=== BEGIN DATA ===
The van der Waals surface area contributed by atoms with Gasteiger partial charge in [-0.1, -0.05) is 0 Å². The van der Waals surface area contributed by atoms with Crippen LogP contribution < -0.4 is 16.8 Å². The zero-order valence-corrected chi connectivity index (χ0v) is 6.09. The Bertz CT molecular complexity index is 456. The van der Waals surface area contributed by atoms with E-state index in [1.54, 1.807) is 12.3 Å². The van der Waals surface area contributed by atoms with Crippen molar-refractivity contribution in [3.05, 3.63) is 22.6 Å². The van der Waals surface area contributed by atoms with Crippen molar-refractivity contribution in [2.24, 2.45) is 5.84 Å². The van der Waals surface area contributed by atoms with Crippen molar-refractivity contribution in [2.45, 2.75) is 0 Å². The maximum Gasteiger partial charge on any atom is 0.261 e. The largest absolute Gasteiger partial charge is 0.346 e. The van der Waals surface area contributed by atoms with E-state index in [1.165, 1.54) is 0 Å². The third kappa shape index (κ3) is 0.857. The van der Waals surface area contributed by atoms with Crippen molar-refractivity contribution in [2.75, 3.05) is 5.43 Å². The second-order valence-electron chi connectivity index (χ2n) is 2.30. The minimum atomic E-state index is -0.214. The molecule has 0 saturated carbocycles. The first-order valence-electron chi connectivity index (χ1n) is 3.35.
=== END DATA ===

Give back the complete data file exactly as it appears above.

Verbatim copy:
The van der Waals surface area contributed by atoms with Gasteiger partial charge in [-0.1, -0.05) is 0 Å². The van der Waals surface area contributed by atoms with Crippen LogP contribution < -0.4 is 16.8 Å². The zero-order valence-corrected chi connectivity index (χ0v) is 6.09. The Bertz CT molecular complexity index is 456. The van der Waals surface area contributed by atoms with E-state index in [1.54, 1.807) is 12.3 Å². The van der Waals surface area contributed by atoms with Crippen molar-refractivity contribution in [3.05, 3.63) is 22.6 Å². The van der Waals surface area contributed by atoms with Crippen molar-refractivity contribution in [2.24, 2.45) is 5.84 Å². The van der Waals surface area contributed by atoms with Crippen molar-refractivity contribution in [2.45, 2.75) is 0 Å². The maximum Gasteiger partial charge on any atom is 0.261 e. The largest absolute Gasteiger partial charge is 0.346 e. The van der Waals surface area contributed by atoms with E-state index in [1.165, 1.54) is 0 Å². The third kappa shape index (κ3) is 0.857. The van der Waals surface area contributed by atoms with Crippen molar-refractivity contribution in [2.75, 3.05) is 5.43 Å². The second-order valence-electron chi connectivity index (χ2n) is 2.30. The minimum atomic E-state index is -0.214. The molecule has 0 saturated carbocycles. The first-order valence-electron chi connectivity index (χ1n) is 3.35.